What makes a successful project manager? What qualities are essential to thrive in IT? Where to start and how to agilely steer your career path? We asked Shane Poole, an experienced specialist, Head of Delivery and Agile Consultant who supports Spyrosoft’s work in the UK market, about his professional evolution and tips for aspiring project managers.
What is the most exciting part of working in the Spyrosoft UK office?
Shane Poole (SP): What excites me most about working in Spyrosoft UK’s office, and the primary reason I joined the company, is the chance to collaborate with a diverse range of clients and undertake projects across various sectors. Simultaneously, I have the opportunity to work alongside different departments and individuals within the broader Spyrosoft group. The role I have offers a stimulating and dynamic work environment with diverse challenges and opportunities for professional growth and development.
How many projects have you managed in your career? What was your biggest challenge so far?
SP: To be honest, I’ve managed countless projects of varying sizes over my 29-year career, though I couldn’t recall the exact number. Every project presents unique challenges that offer valuable learning opportunities, but I personally found it particularly challenging to transition from a traditional project management approach to agile. Another common challenge for any new project is assembling the right team, which is a crucial aspect of my role to ensure successful delivery. I strive to make this process as seamless as possible.
What is your opinion on the waterfall vs agile methodology dilemma?
SP: The choice between using a waterfall or agile delivery approach ultimately depends on the specific needs and goals of a project, as well as the preferences and culture of the organisation implementing the project. Waterfall is a linear and sequential approach that follows a predetermined process flow. It is well-suited for projects with clearly defined requirements, a stable environment, and a predictable outcome. However, it can be less flexible and adaptable to changes in project scope or unexpected obstacles. On the other hand, agile is an iterative and collaborative approach that emphasises adaptability and continuous improvement. It is best suited for complex and dynamic projects that require flexibility and regular reassessment. However, it may require a higher level of collaboration and communication, which can be challenging for some organisations. In summary, both methodologies have their pros and cons, and the decision of which one to use should be based on the specific needs and characteristics of the project at hand.
Apart from Scrum, what other agile frameworks do you like and why?
SP: I really like Kanban as an alternative framework to use, this is a visual framework that emphasises continuous delivery and flexibility. Kanban is best suited for teams that have a steady stream of incoming work with varying levels of complexity, a great way to run a BAU development team for example.
What are the qualities one should have to become a successful project manager?
SP: To be a successful project manager you need to have a combination of skills, traits and knowledge, this includes leadership, communication, organisation, problem solving, time management, flexibility, attention to detail, people management, customer relationship management and subject and/or technical knowledge. Overall, successful project managers need to be skilled at balancing multiple competing priorities while maintaining a focus on delivering high-quality results on time and within budget. The qualities I look for in an aspiring project manager would be passion and drive for the role and field of work, the ability to adapt to change and adjust plans, a willingness to learn and develop and great communication skills.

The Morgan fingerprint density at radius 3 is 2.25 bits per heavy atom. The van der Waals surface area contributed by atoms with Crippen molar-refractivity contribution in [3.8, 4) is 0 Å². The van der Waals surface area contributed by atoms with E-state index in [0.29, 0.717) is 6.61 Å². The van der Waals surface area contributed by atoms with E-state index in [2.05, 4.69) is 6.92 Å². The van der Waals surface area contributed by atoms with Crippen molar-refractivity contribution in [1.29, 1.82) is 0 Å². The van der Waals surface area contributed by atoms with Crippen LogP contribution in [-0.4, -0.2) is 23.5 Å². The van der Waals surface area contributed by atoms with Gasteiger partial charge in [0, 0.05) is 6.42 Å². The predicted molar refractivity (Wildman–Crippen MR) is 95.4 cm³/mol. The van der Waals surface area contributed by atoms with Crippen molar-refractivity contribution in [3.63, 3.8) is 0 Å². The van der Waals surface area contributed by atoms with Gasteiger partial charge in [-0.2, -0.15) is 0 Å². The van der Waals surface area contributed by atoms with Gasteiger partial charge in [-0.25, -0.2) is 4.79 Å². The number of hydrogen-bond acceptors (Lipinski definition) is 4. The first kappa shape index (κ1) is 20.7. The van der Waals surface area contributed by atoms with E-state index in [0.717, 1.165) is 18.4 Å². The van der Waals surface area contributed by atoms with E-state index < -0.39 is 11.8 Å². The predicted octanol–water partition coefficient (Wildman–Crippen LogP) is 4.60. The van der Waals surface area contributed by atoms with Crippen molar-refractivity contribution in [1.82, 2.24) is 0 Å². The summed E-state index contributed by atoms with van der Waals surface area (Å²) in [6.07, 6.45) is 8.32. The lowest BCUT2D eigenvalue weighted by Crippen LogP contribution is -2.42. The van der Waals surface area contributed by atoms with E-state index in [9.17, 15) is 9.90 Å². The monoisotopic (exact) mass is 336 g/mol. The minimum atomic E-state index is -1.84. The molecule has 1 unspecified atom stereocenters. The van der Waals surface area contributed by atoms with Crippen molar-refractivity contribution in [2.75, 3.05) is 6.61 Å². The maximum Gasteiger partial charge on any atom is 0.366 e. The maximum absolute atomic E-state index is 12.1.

What is the best way to start as a PM? What certification would you recommend for someone?
SP: To get started as a project manager you need to gain experience, build your knowledge, develop your skills and begin to create your own network. Start with learning the basics of project management, gain an understanding of the fundamentals of project management by using the internet, joining groups, attending meetups, reading books and taking online courses or attending training sessions. For some people, having a mentor to talk to and guide you is a great way to help with your personal development and career pathway. In terms of certification, this is partly your own preference and choice, but I would suggest looking at the job market and seeing what companies are looking for, examples may be PRINCE2, APM and PMI.
What advice would you give yourself at the beginning of your career?
SP: The advice I would give myself at the beginning of my career would be to stay open-minded, act like a sponge to take in as much information from various sources as possible, to have enough information and knowledge to decide on a career path. This may differ from what you originally planned and can change over time as you gain more knowledge and experience. I would ensure that you build a really good network both within your current organisation and the wider community, and lastly, treat everyone fairly and honestly, you never know whom you might need to help and support you or where your career will take you.
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